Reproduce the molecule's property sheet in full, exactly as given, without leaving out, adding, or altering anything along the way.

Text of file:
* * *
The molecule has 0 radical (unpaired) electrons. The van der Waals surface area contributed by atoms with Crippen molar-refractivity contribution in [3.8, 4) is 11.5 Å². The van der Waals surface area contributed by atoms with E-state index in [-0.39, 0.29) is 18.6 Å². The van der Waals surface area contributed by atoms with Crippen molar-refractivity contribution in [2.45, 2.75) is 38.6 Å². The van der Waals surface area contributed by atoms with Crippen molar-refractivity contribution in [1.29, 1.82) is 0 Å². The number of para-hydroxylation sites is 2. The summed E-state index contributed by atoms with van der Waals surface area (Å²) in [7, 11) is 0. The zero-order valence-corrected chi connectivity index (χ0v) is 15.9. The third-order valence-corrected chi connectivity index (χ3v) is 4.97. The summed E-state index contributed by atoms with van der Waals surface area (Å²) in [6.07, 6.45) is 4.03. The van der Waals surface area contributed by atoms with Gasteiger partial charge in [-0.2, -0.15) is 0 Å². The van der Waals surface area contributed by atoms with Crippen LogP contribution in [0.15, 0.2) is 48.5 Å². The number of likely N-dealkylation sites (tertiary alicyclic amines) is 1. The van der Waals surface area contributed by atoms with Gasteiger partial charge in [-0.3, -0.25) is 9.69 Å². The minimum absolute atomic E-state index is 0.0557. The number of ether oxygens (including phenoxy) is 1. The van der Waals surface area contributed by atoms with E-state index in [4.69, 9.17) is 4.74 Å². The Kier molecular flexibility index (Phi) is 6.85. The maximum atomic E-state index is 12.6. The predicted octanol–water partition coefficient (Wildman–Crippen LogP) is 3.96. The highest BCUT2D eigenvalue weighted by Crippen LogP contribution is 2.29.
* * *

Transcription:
The molecule has 0 radical (unpaired) electrons. The van der Waals surface area contributed by atoms with Crippen molar-refractivity contribution in [3.8, 4) is 11.5 Å². The van der Waals surface area contributed by atoms with E-state index in [-0.39, 0.29) is 18.6 Å². The van der Waals surface area contributed by atoms with Crippen molar-refractivity contribution in [2.45, 2.75) is 38.6 Å². The van der Waals surface area contributed by atoms with Crippen molar-refractivity contribution in [1.29, 1.82) is 0 Å². The number of para-hydroxylation sites is 2. The summed E-state index contributed by atoms with van der Waals surface area (Å²) in [7, 11) is 0. The zero-order valence-corrected chi connectivity index (χ0v) is 15.9. The third-order valence-corrected chi connectivity index (χ3v) is 4.97. The summed E-state index contributed by atoms with van der Waals surface area (Å²) in [6.07, 6.45) is 4.03. The van der Waals surface area contributed by atoms with Gasteiger partial charge in [-0.2, -0.15) is 0 Å². The van der Waals surface area contributed by atoms with Crippen LogP contribution in [0.15, 0.2) is 48.5 Å². The number of likely N-dealkylation sites (tertiary alicyclic amines) is 1. The van der Waals surface area contributed by atoms with Gasteiger partial charge in [-0.3, -0.25) is 9.69 Å². The minimum absolute atomic E-state index is 0.0557. The number of ether oxygens (including phenoxy) is 1. The van der Waals surface area contributed by atoms with E-state index in [4.69, 9.17) is 4.74 Å². The Kier molecular flexibility index (Phi) is 6.85. The maximum atomic E-state index is 12.6. The predicted octanol–water partition coefficient (Wildman–Crippen LogP) is 3.96. The highest BCUT2D eigenvalue weighted by Crippen LogP contribution is 2.29.